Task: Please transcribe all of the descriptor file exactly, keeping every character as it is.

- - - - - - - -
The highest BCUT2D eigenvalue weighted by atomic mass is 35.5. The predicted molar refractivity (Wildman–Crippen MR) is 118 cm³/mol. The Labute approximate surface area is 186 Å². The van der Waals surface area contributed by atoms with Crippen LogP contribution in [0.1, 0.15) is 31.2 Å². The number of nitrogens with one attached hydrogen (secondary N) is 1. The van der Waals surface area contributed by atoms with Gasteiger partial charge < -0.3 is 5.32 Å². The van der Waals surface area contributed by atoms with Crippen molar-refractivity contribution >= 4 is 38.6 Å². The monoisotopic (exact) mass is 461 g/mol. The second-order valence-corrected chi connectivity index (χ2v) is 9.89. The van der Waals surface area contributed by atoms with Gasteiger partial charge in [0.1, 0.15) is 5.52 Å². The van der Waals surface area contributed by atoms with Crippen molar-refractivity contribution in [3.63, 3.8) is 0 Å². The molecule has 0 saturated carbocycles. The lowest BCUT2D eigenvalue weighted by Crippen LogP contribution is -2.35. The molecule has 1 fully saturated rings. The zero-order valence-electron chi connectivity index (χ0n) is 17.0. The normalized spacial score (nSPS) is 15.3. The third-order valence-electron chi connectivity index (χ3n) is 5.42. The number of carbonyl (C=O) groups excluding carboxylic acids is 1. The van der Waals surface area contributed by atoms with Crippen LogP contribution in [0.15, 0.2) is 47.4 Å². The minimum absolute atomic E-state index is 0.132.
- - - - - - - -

The highest BCUT2D eigenvalue weighted by atomic mass is 35.5. The predicted molar refractivity (Wildman–Crippen MR) is 118 cm³/mol. The Labute approximate surface area is 186 Å². The van der Waals surface area contributed by atoms with Crippen LogP contribution in [0.1, 0.15) is 31.2 Å². The number of nitrogens with one attached hydrogen (secondary N) is 1. The van der Waals surface area contributed by atoms with Gasteiger partial charge < -0.3 is 5.32 Å². The van der Waals surface area contributed by atoms with Crippen molar-refractivity contribution >= 4 is 38.6 Å². The monoisotopic (exact) mass is 461 g/mol. The second-order valence-corrected chi connectivity index (χ2v) is 9.89. The van der Waals surface area contributed by atoms with Gasteiger partial charge in [0.1, 0.15) is 5.52 Å². The van der Waals surface area contributed by atoms with Crippen molar-refractivity contribution in [3.63, 3.8) is 0 Å². The molecule has 0 saturated carbocycles. The lowest BCUT2D eigenvalue weighted by Crippen LogP contribution is -2.35. The molecule has 1 fully saturated rings. The zero-order valence-electron chi connectivity index (χ0n) is 17.0. The normalized spacial score (nSPS) is 15.3. The third-order valence-electron chi connectivity index (χ3n) is 5.42. The number of carbonyl (C=O) groups excluding carboxylic acids is 1. The van der Waals surface area contributed by atoms with Crippen LogP contribution in [0.15, 0.2) is 47.4 Å². The minimum absolute atomic E-state index is 0.132.